White Paper: Recommendation on Flooring Installation Failures
Published April 16, 2012
As an industry, we have had an ever-increasing number of flooring installation failures over the past decade. While we strive for success in all facets of our projects, flooring, specifically resilient flooring, has been a real challenge due to the never ending balance of form and function. It's fair to say most failures can be attributed to the use of innovative, emerging "Green" flooring products, water-based adhesives, lack of proper concrete substrate testing, lack of proper concrete substrate preparation, inadequate or inappropriate specifications, poor contractor performance, or a combination of these factors. In response we, as industry professionals, need to be prepared on each and every job for the variety of pre-existing environmental conditions that could exist regarding flooring and in most cases the concrete substrate. It is important to note, however, that these failures are not just limited to our region, but are occurring nationwide. The AIA-MBA Joint Committee would like to issue a simple, universal recommendation that provides the solution to avoiding flooring failures on every project; however, after lengthy investigation, we do not believe such a recommendation exists. What the Joint Committee recommends is that the construction team approaches a project knowing that flooring failures are a possibility. We want to raise the awareness on the issue and inform the A/E/C community about the improvement opportunities available with resilient flooring, their associated mastics, and concrete substrates.
Since the mid 1990's the flooring industry in the United States, like many other industries, has been forced to evolve to meet federal guidelines and standards. In November of 1990 the Clean Air Act was significantly amended when signed by President Bush, tightening standards in the quest to reduce air pollution and increase indoor air quality. As a result, the flooring industry was faced with the task of re-formulating the highly successful solvent-based flooring adhesives with ones which could meet the lower volatile organic compound (V.O.C.) regulations. The product borne out of this re-formulating process was the new generation of water-based adhesives. However, water-based adhesives did not hit the market overnight. Due to the projected poor success of the new water-based adhesives, solvent based adhesives were hoarded by installers for uninterrupted installations in the upcoming years. It wasn't until recently (last decade), when these back-stocked supplies were finally depleted, that resilient flooring failures became more prevalent.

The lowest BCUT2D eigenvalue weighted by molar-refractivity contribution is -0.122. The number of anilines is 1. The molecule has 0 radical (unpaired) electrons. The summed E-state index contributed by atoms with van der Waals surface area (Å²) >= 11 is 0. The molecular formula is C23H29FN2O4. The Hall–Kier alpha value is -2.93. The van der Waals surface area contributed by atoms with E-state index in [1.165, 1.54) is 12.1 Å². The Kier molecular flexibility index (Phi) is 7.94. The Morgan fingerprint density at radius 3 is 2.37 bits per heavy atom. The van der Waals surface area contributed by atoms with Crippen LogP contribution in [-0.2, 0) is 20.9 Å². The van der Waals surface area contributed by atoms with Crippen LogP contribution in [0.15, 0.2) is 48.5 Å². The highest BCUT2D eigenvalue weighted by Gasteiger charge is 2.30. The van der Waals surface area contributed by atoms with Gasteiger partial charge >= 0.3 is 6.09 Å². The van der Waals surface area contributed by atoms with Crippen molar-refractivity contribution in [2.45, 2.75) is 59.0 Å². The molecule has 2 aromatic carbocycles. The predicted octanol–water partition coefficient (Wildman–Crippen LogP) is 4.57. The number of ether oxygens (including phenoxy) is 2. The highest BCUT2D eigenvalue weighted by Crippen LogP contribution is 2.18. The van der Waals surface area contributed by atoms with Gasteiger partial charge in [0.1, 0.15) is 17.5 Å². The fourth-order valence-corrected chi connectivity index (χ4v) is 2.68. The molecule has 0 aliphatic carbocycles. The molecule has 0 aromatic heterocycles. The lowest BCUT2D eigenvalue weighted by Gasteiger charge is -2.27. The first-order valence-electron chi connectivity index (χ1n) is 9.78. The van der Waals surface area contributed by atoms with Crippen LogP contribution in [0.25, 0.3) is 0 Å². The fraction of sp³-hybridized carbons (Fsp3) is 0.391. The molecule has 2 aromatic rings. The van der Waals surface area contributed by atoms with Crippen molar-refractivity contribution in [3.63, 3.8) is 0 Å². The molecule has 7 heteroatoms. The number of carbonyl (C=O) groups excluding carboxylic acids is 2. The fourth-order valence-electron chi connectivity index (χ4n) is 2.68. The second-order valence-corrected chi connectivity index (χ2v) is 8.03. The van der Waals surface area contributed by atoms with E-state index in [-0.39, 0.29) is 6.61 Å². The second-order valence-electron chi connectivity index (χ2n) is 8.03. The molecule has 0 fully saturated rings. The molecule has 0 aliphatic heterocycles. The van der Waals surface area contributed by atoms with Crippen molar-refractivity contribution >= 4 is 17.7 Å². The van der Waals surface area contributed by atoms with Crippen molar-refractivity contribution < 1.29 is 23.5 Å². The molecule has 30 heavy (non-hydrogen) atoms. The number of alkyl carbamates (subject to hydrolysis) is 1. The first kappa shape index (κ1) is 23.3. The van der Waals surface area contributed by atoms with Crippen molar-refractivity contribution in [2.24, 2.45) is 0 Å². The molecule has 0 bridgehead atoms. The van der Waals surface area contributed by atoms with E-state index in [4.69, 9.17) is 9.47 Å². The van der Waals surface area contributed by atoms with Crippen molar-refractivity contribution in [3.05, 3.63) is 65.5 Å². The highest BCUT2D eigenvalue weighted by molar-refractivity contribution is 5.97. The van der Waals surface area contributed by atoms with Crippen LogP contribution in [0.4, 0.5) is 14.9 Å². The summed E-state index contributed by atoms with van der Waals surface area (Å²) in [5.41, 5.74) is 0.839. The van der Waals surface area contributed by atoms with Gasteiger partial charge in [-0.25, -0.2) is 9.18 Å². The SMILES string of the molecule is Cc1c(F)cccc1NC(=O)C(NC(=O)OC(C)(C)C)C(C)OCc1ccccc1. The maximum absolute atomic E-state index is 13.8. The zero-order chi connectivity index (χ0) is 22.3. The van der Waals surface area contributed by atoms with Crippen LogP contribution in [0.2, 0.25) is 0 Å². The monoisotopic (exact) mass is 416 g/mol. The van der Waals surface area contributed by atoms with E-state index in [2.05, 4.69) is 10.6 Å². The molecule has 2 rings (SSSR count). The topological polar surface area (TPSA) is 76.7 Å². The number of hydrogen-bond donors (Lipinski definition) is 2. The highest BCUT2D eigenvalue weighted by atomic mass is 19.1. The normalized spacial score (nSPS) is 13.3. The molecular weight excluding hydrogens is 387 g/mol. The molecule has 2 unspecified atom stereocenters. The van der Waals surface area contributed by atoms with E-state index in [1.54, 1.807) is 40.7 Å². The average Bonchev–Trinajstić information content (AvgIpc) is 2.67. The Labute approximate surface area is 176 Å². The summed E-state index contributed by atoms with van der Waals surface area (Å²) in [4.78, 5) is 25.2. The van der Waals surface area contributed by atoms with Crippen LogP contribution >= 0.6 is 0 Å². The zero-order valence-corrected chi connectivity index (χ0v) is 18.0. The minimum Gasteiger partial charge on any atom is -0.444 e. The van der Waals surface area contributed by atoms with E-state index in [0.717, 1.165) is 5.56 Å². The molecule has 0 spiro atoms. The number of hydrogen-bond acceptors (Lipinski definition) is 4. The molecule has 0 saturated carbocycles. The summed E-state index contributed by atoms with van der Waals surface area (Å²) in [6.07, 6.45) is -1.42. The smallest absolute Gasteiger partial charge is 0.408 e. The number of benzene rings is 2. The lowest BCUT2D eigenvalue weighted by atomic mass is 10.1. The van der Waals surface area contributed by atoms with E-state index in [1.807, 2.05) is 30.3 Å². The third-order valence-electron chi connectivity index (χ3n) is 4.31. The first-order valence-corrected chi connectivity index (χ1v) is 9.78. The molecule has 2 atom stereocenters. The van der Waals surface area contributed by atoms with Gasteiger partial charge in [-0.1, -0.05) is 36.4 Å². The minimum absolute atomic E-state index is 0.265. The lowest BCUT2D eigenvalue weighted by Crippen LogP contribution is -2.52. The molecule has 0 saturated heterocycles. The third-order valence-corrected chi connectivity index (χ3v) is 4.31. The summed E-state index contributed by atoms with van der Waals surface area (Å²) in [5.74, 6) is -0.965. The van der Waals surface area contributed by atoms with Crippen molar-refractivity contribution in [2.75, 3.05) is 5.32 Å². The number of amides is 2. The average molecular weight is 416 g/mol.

While the changes within the mastic industry were evolving, design philosophy was also changing. Green design became more commonly known by the general public. Until the late 1970's, vinyl asbestos tile (V.A.T.) and linoleum were typically installed when a project required a resilient flooring material. As the harmful effects of asbestos became known, the industry transitioned to vinyl composition tile (V.C.T.). Both of these products contain a vinyl resin content of roughly 7-9% with the balance being made up of limestone and color pigments. This composition of ingredients afforded VAT & VCT the ability to wick moisture away from the concrete surface allowing for strong bond under a broad range of concrete slab conditions, even with a water-based adhesive. However, VCT, due to its visual characteristics has fallen out of favor with most designers, and today is typically reserved for more "back of house" type spaces. In a number of occupancy conditions monolithic flooring is also required to prevent fluids from reaching the substrate, such as in healthcare environments to aid in infection control.
Currently, most designers are utilizing a variety of sheet vinyl (S.V.) and luxury vinyl tile (L.V.T.) products to achieve design goals. These product types are comprised of about 75-90% vinyl content, which means that they do not have the same ability as VAT or VCT to wick moisture from a concrete slab containing an elevated moisture content. Furthermore, they are installed with water-based adhesives, which are susceptible to failure caused by moisture, high pH levels, or other contaminates in the concrete substrate.